Max watched his dad lying on the floor of the ring. He couldn’t hear the crowd screaming. He was in a vacuum; there was a strange ringing in his ears. The siren, when they took her away in the ambulance that day, the blue lights flashing. The paramedics were kind to him, they let him sit in the front seat, they told him he needed to be quiet, to let them work. They told him to look out the window, that he shouldn’t look back over his shoulder. He did what they said, behind every tree on the way to the hospital seeing the car pull out again, seeing it coming straight towards him and feeling over and over the huge impact of her shoulder against his as she shoved him away. He didn’t need to look over his shoulder to see the blood trickling from the corners of her eyes. They couldn’t stop him from seeing. From his third row seat Max watched his dad lying on the ring floor. He wasn’t moving. He had to get up.

The photographer’s camera was suspended halfway between her hands and her eye. The elderly woman two seats to the left of her was screaming. Coming into the match a first round knockdown was not even on the cards. She felt someone push past her; she looked to her left and saw the little boy in blue and red running towards the ringside, the cape caught in the air behind him. She lifted her camera and started shooting. Later ‘Ring’ magazine would publish her pictures on the front cover. Max could feel the crowd now, the hollering voices weaving themselves into his hair and t shirt and shorts, lifting him, swallowing him whole inside a great scream that everyone but him realised was coming from the pit of his own stomach. He reached the ringside, standing on his toes eye to eye with his father. Charlie felt the eyes on him before he saw them, heard the voice before he saw the face.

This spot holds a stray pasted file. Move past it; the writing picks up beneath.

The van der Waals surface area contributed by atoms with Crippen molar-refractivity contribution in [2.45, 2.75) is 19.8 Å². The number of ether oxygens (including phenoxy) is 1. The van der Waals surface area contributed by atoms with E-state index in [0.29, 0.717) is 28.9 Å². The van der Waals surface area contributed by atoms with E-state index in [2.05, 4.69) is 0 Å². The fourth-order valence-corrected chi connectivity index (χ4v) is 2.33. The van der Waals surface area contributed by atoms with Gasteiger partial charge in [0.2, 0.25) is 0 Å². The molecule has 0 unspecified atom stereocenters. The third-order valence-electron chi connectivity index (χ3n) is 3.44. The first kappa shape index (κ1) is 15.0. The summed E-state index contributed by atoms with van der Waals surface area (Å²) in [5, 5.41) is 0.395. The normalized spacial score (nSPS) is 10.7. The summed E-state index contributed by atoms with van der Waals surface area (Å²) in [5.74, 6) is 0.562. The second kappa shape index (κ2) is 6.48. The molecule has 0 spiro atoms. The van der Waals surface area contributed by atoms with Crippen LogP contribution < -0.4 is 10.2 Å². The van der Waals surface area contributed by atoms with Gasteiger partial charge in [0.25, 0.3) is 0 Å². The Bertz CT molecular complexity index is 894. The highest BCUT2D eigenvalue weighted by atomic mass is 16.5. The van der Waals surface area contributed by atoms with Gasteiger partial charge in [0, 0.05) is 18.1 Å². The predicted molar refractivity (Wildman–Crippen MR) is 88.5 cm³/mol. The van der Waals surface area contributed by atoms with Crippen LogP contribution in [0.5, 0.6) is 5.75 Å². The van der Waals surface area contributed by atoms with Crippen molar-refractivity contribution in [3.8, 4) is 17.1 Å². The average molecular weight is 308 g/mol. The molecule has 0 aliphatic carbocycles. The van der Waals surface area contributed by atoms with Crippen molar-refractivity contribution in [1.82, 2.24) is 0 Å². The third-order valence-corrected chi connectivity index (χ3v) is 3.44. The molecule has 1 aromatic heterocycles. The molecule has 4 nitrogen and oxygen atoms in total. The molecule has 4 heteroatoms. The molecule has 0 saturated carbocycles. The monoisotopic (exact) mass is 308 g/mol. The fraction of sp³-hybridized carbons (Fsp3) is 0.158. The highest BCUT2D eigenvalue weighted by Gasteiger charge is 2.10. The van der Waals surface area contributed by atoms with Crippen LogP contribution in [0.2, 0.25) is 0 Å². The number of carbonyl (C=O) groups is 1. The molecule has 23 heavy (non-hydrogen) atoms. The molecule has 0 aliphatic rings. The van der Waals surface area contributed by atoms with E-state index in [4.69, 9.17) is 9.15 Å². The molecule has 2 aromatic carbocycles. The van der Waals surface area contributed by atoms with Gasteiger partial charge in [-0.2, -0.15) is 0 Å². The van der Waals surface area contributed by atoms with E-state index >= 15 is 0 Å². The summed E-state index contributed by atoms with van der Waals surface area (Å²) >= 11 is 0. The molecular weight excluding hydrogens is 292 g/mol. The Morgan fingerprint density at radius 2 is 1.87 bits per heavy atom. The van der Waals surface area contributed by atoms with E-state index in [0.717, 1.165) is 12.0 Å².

“Get up, dad, please, you have to get up, get up.”

Charlie opened his eyes; they were unfocused, blurry from the blood and bright lights. He tried to focus them on the voice he recognised, but all he could see was small specks of dust caught and unmoving in the glare, suspended. A hand reached out to touch his arm.


“Dad, please.”


Charlie pushed himself up onto his forearms, head hanging. He rolled it from side to side, testing it,


He lifted a knee and pulled himself into a half kneel. Looking over he saw his son standing alone in the glare of the lights. The crowd were on their feet now, Max was screaming with them. Easy baby, you have this. We got this. Charlie looped an arm through the bottom rope and pulled himself into a standing position, testing his balance, holding the ropes behind him as he breathed slowly, steadying himself while the world tipped for just a second on its axis, and then he let go.